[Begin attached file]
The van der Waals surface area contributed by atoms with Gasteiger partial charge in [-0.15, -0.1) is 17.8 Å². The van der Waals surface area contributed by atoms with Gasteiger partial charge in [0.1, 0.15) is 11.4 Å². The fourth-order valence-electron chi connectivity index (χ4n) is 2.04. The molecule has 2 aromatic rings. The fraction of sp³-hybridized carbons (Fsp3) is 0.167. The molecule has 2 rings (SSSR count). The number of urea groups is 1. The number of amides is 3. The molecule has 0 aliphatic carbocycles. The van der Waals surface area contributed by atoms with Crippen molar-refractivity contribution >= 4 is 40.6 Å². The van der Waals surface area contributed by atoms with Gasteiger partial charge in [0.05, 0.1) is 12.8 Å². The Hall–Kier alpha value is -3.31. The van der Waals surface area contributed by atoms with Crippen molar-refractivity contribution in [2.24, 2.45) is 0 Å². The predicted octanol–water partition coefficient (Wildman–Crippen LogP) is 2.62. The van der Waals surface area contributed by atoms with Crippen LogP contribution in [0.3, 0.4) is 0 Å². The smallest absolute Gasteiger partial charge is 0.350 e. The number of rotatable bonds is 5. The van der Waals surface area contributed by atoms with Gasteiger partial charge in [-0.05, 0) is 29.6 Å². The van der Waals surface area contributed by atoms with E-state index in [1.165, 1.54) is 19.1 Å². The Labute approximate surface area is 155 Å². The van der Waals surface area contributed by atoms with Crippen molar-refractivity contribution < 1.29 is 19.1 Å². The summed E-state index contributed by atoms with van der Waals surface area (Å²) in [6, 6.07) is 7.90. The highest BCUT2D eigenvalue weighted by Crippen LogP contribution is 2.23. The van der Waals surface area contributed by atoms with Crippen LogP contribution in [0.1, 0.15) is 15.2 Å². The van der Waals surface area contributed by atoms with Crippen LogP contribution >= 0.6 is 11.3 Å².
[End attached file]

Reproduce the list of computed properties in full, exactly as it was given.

The van der Waals surface area contributed by atoms with Gasteiger partial charge in [-0.15, -0.1) is 17.8 Å². The van der Waals surface area contributed by atoms with Gasteiger partial charge in [0.1, 0.15) is 11.4 Å². The fourth-order valence-electron chi connectivity index (χ4n) is 2.04. The molecule has 2 aromatic rings. The fraction of sp³-hybridized carbons (Fsp3) is 0.167. The molecule has 2 rings (SSSR count). The number of urea groups is 1. The number of amides is 3. The molecule has 0 aliphatic carbocycles. The van der Waals surface area contributed by atoms with Crippen molar-refractivity contribution >= 4 is 40.6 Å². The van der Waals surface area contributed by atoms with Gasteiger partial charge in [0.05, 0.1) is 12.8 Å². The Hall–Kier alpha value is -3.31. The van der Waals surface area contributed by atoms with Crippen molar-refractivity contribution in [2.24, 2.45) is 0 Å². The predicted octanol–water partition coefficient (Wildman–Crippen LogP) is 2.62. The van der Waals surface area contributed by atoms with Crippen LogP contribution in [0.3, 0.4) is 0 Å². The smallest absolute Gasteiger partial charge is 0.350 e. The number of rotatable bonds is 5. The van der Waals surface area contributed by atoms with Gasteiger partial charge in [-0.05, 0) is 29.6 Å². The van der Waals surface area contributed by atoms with E-state index in [1.165, 1.54) is 19.1 Å². The Labute approximate surface area is 155 Å². The van der Waals surface area contributed by atoms with Crippen molar-refractivity contribution < 1.29 is 19.1 Å². The summed E-state index contributed by atoms with van der Waals surface area (Å²) in [6, 6.07) is 7.90. The highest BCUT2D eigenvalue weighted by Crippen LogP contribution is 2.23. The van der Waals surface area contributed by atoms with Crippen LogP contribution in [0.1, 0.15) is 15.2 Å². The van der Waals surface area contributed by atoms with Crippen LogP contribution >= 0.6 is 11.3 Å².